Carbonics Homepage Carbonics Troubleshooting Guide

Foamy Beer!
foamy beer



Beer is Foaming too much!  The troublesome end of the keg!

The last third of a keg is foamy. As the beer is replaced by carbon dioxide in the keg, the area of contact between the gas and the beer stays the same, but the volume of beer is smaller. This allows the beer to dissolve the gas more quickly.  This means that more carbonation gets absorbed into the beer, and your beer can more easily become overcarbonated.  This is not usually an issue of the keg is used within a few days to a week.  But for kegs that sit tapped for weeks at a time or longer this can become a concern, especially if there was just slightly too much co2 pressure on the keg to start with.

over carbonated beer keg

You can see above that you draw your beer from the bottom of the keg, so you don't begin to get the lighter, foamier over-carbonated beer until you reach the last of the keg.  Ideally, we keep it from getting over-carbonated in the first place.  But if it does happen, there are a couple of tricks you can use.

Here's what you can do:

1.  Keep the beer cold.  The colder the better. 
    34 degrees is better than 38 for reducing foam in slightly overcarbonated beer

2.  De-gas the keg.

  • Shut the gas off to the keg at the regulator (hopefully there is a shut-off valve)
                           regulator shut off valve for troubleshooting beer dispensing issues

  • Open the safety release valve on the keg to release the gas
                      Keg coupler safety release valve
    The safety release is circled in red, pull the ring out to release the head pressure on the keg.

  • Shake the keg for 15 seconds

  • Wait 3 minutes, then open the safety release valve again to vent the carbonation you just stirred up.

  • Turn the gas back on to the keg at the regulator.

Do not make the mistake of trying to adjust the pressure of the regulator down, because the reduced pressure will allow the Carbonation in the slightly over-carbonated beer to "Break out" of the beer and foam in the line, just behind any connections or the shank of the faucet.  This will make the problem worse, not better.

To make sure your regulator is set to maintain the perfect, ideal conditions for your beer, call one of our Draught Beer specialists to come give you a free estimate for the repair or installtion of a Beer Dispensing System.   Intalls    Repairs

Keeping this keg COLD during the last third is even more critical, as the volume of beer in the keg decreases and the beer absorbs more Carbon Dioxide, then it becomes easier for carbon dioxide to be released from the beer due to problems.  Problems like dirty lines, kinked lines, lines being crushed under another keg, bacteria in the lines, pin holes in the lines, and warm beer will cause excessive foaming during the last third of the Keg because the beer is MORE carbonated during this stage.  As a general rule, if there was a little too much foam during the middle 3rd of the keg there will be way too much foam during the last third of the keg!    Of course, making sure that you are not using an excessive amount of Co2 is also a good step in preventing the last third of the keg from over-carbonating.  You'll need to know the specific carbonation PPM (parts per million) that the beer in question calls for, and calculate how much co2 you are applying to the keg, depending on the gas blend you are using.  If you are unfamiliar with this, we'll send someone out to help you!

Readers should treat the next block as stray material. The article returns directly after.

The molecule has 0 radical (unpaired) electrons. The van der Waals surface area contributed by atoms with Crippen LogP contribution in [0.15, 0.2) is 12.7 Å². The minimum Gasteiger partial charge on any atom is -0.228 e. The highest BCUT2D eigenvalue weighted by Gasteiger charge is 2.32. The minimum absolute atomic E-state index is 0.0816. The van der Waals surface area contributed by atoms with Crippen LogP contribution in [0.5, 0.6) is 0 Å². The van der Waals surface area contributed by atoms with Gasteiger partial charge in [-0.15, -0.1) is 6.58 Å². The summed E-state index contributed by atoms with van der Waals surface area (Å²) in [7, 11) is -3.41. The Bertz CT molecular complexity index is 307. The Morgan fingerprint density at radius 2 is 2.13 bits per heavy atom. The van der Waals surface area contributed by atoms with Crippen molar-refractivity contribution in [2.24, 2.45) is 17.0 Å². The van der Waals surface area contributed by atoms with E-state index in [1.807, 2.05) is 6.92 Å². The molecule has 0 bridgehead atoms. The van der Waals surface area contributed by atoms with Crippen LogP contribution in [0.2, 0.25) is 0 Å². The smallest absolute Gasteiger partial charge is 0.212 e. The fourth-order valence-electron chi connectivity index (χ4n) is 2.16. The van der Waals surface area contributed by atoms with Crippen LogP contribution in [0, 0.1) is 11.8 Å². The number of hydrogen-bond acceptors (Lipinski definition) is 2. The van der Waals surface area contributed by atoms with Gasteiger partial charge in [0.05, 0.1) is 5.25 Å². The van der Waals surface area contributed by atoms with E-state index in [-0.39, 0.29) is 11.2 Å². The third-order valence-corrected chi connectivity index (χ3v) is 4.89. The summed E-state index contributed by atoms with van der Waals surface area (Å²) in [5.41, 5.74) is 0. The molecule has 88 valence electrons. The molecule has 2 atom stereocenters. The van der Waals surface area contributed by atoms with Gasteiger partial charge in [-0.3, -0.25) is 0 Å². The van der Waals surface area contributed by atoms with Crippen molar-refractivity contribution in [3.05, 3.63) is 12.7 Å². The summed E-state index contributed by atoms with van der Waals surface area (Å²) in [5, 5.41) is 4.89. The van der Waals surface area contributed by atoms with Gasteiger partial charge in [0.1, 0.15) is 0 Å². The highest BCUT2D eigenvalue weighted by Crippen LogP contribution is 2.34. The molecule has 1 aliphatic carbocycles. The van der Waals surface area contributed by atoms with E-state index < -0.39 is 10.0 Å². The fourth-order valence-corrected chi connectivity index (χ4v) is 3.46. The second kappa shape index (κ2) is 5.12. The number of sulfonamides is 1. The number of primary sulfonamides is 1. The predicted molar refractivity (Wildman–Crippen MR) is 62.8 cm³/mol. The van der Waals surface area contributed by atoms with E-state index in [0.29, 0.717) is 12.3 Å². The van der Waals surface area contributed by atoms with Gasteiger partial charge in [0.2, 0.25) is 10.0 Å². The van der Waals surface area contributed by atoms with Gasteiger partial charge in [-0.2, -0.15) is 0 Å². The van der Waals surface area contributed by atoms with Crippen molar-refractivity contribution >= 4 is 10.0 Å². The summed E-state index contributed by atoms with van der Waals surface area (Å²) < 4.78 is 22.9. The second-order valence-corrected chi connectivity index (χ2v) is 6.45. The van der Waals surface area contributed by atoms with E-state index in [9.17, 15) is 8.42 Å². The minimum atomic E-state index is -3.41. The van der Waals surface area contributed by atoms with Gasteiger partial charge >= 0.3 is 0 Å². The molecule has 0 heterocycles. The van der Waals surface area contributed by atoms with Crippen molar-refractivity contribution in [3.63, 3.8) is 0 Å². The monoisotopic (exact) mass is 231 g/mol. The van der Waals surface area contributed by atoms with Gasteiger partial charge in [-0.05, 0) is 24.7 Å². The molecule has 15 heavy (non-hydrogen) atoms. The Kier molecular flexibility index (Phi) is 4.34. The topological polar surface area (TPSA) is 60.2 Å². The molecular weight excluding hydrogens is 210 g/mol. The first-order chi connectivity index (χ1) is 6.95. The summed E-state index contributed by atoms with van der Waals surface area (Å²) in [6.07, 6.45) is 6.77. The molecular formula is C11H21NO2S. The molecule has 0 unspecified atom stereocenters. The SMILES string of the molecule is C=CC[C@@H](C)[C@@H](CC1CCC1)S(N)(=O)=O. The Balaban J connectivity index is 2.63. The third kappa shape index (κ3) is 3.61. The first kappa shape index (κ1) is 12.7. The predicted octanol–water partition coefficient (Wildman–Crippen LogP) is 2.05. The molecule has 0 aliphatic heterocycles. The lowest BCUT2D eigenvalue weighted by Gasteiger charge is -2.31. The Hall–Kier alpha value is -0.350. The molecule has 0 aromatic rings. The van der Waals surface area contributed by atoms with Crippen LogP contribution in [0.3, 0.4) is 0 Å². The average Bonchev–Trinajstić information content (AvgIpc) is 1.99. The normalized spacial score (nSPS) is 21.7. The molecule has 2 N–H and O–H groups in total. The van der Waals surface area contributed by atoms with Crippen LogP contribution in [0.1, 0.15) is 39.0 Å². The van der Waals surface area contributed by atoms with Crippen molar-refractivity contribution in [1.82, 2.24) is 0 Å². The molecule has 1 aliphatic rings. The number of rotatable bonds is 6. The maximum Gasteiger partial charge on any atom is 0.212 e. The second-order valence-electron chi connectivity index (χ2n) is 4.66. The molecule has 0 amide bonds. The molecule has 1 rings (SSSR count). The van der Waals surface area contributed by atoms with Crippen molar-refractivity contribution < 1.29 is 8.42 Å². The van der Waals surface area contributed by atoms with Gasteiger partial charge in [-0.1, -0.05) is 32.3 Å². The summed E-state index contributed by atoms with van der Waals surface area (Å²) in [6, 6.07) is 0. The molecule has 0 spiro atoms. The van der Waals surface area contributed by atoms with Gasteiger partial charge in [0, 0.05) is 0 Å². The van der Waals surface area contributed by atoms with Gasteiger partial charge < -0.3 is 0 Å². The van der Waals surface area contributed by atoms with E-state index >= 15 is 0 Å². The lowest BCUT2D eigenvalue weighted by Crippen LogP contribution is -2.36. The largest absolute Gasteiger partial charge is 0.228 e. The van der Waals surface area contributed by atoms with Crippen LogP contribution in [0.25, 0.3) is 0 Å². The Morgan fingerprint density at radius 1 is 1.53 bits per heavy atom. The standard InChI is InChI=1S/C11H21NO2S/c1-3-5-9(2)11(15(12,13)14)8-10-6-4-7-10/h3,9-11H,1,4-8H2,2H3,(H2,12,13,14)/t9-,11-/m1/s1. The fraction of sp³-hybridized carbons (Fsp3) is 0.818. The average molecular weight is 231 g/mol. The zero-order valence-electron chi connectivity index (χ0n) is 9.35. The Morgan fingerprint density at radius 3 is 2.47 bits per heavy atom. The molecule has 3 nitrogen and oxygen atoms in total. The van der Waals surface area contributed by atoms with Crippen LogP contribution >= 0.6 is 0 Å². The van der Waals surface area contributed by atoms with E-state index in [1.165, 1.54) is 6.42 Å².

The best way to fight this is to make sure all conditions are as close to ideal as we can realistically make them.  The lines are straight or smoothly curved (no "elbow" joints), the pressure is just high enough to dispense smoothly, not too much.  The lines are clean, the beer is cold, and the lines are being cooled, chilled, or at least insulated all the way to the dispenser.   Remember, if the beer warms it will release the co2 gas.. so if it gets warm in the tubing on the way from the back room or beer cooler out to the bar, then it will foam IN THE LINE, and this will cause your beer at the dispenser to come out alternately clear and foamy, depending on how many "hot spots" you have along the line.

One good way to fight warm lines is running a chiller line along the beer line, all insulated together in a bundle.  Usually glycol chillers are used for this.  Extremely short runs should not require such an elaborate solution.  We can install or repair your Draft beer system!



Call 713-944-7900 to schedule a Service Call.
      
Return Home